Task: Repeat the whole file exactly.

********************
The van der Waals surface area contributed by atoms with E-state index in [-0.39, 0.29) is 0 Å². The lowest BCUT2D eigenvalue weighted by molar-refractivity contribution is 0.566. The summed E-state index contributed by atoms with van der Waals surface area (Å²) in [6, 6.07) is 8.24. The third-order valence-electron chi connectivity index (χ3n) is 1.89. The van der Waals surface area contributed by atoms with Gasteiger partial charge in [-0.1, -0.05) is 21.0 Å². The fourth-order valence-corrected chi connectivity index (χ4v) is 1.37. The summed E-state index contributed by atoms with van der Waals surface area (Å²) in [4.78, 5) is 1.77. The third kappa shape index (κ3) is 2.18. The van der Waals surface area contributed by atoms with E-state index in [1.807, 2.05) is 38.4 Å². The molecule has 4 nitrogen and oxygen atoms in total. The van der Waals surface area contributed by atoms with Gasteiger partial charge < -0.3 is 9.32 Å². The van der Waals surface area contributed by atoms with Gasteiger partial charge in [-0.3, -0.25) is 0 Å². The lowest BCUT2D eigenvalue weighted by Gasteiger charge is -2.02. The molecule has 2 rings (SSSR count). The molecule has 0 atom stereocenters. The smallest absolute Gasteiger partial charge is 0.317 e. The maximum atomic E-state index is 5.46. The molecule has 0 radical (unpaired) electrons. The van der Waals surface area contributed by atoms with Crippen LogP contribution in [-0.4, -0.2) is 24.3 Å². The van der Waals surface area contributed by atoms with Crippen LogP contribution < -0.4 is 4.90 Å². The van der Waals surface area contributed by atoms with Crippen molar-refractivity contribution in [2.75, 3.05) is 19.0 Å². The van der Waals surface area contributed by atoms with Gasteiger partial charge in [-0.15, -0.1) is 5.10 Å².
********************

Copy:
The van der Waals surface area contributed by atoms with E-state index in [-0.39, 0.29) is 0 Å². The lowest BCUT2D eigenvalue weighted by molar-refractivity contribution is 0.566. The summed E-state index contributed by atoms with van der Waals surface area (Å²) in [6, 6.07) is 8.24. The third-order valence-electron chi connectivity index (χ3n) is 1.89. The van der Waals surface area contributed by atoms with Gasteiger partial charge in [-0.1, -0.05) is 21.0 Å². The fourth-order valence-corrected chi connectivity index (χ4v) is 1.37. The summed E-state index contributed by atoms with van der Waals surface area (Å²) in [4.78, 5) is 1.77. The third kappa shape index (κ3) is 2.18. The van der Waals surface area contributed by atoms with E-state index in [1.807, 2.05) is 38.4 Å². The molecule has 4 nitrogen and oxygen atoms in total. The van der Waals surface area contributed by atoms with Gasteiger partial charge < -0.3 is 9.32 Å². The van der Waals surface area contributed by atoms with Gasteiger partial charge in [-0.3, -0.25) is 0 Å². The lowest BCUT2D eigenvalue weighted by Gasteiger charge is -2.02. The molecule has 2 rings (SSSR count). The molecule has 0 atom stereocenters. The smallest absolute Gasteiger partial charge is 0.317 e. The maximum atomic E-state index is 5.46. The molecule has 0 radical (unpaired) electrons. The van der Waals surface area contributed by atoms with Crippen LogP contribution in [-0.4, -0.2) is 24.3 Å². The van der Waals surface area contributed by atoms with Crippen LogP contribution < -0.4 is 4.90 Å². The van der Waals surface area contributed by atoms with Crippen molar-refractivity contribution in [2.75, 3.05) is 19.0 Å². The van der Waals surface area contributed by atoms with Gasteiger partial charge in [-0.15, -0.1) is 5.10 Å².